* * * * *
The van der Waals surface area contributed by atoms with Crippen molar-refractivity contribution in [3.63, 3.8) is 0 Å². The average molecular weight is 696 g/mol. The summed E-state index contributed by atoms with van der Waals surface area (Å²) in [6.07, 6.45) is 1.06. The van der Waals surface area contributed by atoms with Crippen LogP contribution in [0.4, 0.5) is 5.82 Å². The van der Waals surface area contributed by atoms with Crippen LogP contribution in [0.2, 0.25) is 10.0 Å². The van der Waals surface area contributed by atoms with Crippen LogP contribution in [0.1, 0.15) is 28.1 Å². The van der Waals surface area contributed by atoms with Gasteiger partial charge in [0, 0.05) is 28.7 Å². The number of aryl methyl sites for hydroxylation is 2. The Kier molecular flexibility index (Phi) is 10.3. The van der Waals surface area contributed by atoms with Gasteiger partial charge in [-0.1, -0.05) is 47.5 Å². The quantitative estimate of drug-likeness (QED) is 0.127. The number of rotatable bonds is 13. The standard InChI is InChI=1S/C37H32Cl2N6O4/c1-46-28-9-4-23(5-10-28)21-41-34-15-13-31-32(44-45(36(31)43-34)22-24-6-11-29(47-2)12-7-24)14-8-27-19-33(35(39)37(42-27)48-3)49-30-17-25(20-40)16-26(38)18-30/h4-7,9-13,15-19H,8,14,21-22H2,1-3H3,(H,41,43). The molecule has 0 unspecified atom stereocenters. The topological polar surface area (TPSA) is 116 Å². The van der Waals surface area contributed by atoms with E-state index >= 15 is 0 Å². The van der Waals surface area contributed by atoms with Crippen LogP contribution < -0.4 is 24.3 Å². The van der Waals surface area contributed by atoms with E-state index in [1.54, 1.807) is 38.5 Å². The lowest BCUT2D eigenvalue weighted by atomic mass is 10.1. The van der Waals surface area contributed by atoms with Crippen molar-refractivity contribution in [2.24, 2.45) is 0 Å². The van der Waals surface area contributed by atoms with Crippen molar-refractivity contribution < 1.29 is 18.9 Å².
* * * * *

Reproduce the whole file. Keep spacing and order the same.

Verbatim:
The van der Waals surface area contributed by atoms with Crippen molar-refractivity contribution in [3.63, 3.8) is 0 Å². The average molecular weight is 696 g/mol. The summed E-state index contributed by atoms with van der Waals surface area (Å²) in [6.07, 6.45) is 1.06. The van der Waals surface area contributed by atoms with Crippen LogP contribution in [0.4, 0.5) is 5.82 Å². The van der Waals surface area contributed by atoms with Crippen LogP contribution in [0.2, 0.25) is 10.0 Å². The van der Waals surface area contributed by atoms with Crippen LogP contribution in [0.1, 0.15) is 28.1 Å². The van der Waals surface area contributed by atoms with Gasteiger partial charge in [0, 0.05) is 28.7 Å². The number of aryl methyl sites for hydroxylation is 2. The Kier molecular flexibility index (Phi) is 10.3. The van der Waals surface area contributed by atoms with Gasteiger partial charge in [-0.1, -0.05) is 47.5 Å². The quantitative estimate of drug-likeness (QED) is 0.127. The number of rotatable bonds is 13. The standard InChI is InChI=1S/C37H32Cl2N6O4/c1-46-28-9-4-23(5-10-28)21-41-34-15-13-31-32(44-45(36(31)43-34)22-24-6-11-29(47-2)12-7-24)14-8-27-19-33(35(39)37(42-27)48-3)49-30-17-25(20-40)16-26(38)18-30/h4-7,9-13,15-19H,8,14,21-22H2,1-3H3,(H,41,43). The molecule has 0 unspecified atom stereocenters. The topological polar surface area (TPSA) is 116 Å². The van der Waals surface area contributed by atoms with E-state index >= 15 is 0 Å². The van der Waals surface area contributed by atoms with Crippen LogP contribution < -0.4 is 24.3 Å². The van der Waals surface area contributed by atoms with E-state index in [1.54, 1.807) is 38.5 Å². The lowest BCUT2D eigenvalue weighted by atomic mass is 10.1. The van der Waals surface area contributed by atoms with Crippen molar-refractivity contribution in [2.24, 2.45) is 0 Å². The van der Waals surface area contributed by atoms with Crippen molar-refractivity contribution < 1.29 is 18.9 Å².